But nothing stays the same. Changes to the ownership, access to raw materials, competition, the balance sheet, and scope of future production were taking place. This impacted on the workforce’s leverage over the manufacturing processes. Labour could still be withdrawn but INEOS had repositioned itself in relation to the chain of effects. It could control the turning on and off of the tap, the timing of this and to a degree the consequences.
Given Stevie Deans involvement in events in Falkirk they went for him too. Whether this provocation was simply vindictive or calculated is largely academic (except of course for Stevie as an individual). INEOS created a situation where a straight-forward strike was of little consequence to them. They were challenging the UK government, Holyrood and the workforce to fund the costs of the modification of the plant and their continued and increased profit margins. A bi-product was further reducing the terms and conditions of the workforce and taking on the union at the plant.
At that juncture retaining the jobs was important. INEOS had argued that Grangemouth without investment was becoming a liability. Its threat to close the refinery needed to be taken seriously. By the end of October it was too late to call their bluff, irrespective of the reality of Jim Ratcliffe’s bank balance, without having adequate local and national alliances in place to do so.
Where next: Hindsight is a wonderful thing and it is perhaps too easy for those at a distance to ask what if? But it is important that learning takes place.
Governments in London and Edinburgh had already agreed in principle at least to fund Jim Radcliffe and INEOS in their venture to re-fit Grangemouth with the capacity to process shale gas shipped from the USA to the Forth. The environmental and economic rationale for this only makes sense in the context of supporting the globalised tax avoiding pursuit of ever increasing profit. Whilst the media and others to some degree acknowledged the questionable moral position of Jim Radcliffe and INEOS they did little to fundamentally challenge his position. The plant have morally been ‘ours’ But the profit was Ratcliffe’s.
David Cameron compounded this by attacking, Unite, Ed Miliband and Stevie Deans. Labour in London appeared largely compromised by its electoral ambitions. Johann Lamont said nothing. Attempts were made by Unite to ensure the ‘bad bosses’ had nowhere to hide but the alliance between Britain’s political class and INEOS remained intact. Ideologically, globalised profiteering might not be considered pretty but right to exploit Grangemouth was not contested. Whilst people spoke about employment and the local community, the Scottish economy, or with Britain fuel needs no concrete alternative people’s alliance was formed.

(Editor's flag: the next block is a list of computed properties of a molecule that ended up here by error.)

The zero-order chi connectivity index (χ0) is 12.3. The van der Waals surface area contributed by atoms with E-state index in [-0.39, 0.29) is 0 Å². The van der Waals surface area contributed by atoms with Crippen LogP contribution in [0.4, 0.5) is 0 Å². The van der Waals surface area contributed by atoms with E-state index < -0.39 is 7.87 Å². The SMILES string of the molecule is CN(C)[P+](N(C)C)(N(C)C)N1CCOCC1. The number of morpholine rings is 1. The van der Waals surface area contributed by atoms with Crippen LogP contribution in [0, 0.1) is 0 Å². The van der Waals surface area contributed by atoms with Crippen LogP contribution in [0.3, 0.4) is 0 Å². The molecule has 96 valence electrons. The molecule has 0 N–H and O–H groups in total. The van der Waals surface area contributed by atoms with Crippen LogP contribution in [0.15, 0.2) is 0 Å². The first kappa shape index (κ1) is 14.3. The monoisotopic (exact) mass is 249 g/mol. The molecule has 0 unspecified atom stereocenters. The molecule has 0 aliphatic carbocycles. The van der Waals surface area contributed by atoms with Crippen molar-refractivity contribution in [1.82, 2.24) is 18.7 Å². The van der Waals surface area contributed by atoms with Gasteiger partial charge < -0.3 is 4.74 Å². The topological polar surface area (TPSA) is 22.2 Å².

For Unite, and other unions, industrial relations are informed by the right to withdraw labour. But little seems to be done to strengthen control and influence over the productive forces when advances have been made and negotiations are taking place. Jim Ratcillfe would appear to have been in sole control of the information and decision making relating to the future of Grangemouth. Does direct workforce involvement in the management and ownership of manufacturing needs considered? Limitations need to be taken into account but waiting for reluctant politicians to effectively legislate equally seems like a long haul. Strikes, occupations and work-ins must remain part of the equipment of challenging exploitation but ways need to be found to consolidate and expand control over wages, conditions, but also the means of production as part of the wider economy. However controversial this would appear to be, a more direct route to limiting and transforming relations with global capitalists is not on the horizon.
The European elections, the referendum and the 2015 general election result could provide us with a renewed political landscape upon which to build the strength of our movement. This will take hard work and imagination. However there also remains the need to find an effective political party that does not prioritise profiteering. It would be welcome if the Labour Party as an institution could be moved in that direction. Working people however cannot remain still whilst real wages are being reduced and the economy and environment are being continually exploited for the needs of the few. Unite needs to connect to this resistance if it wishes to contribute to an effective challenge to the values and views of our bankrupt establishment.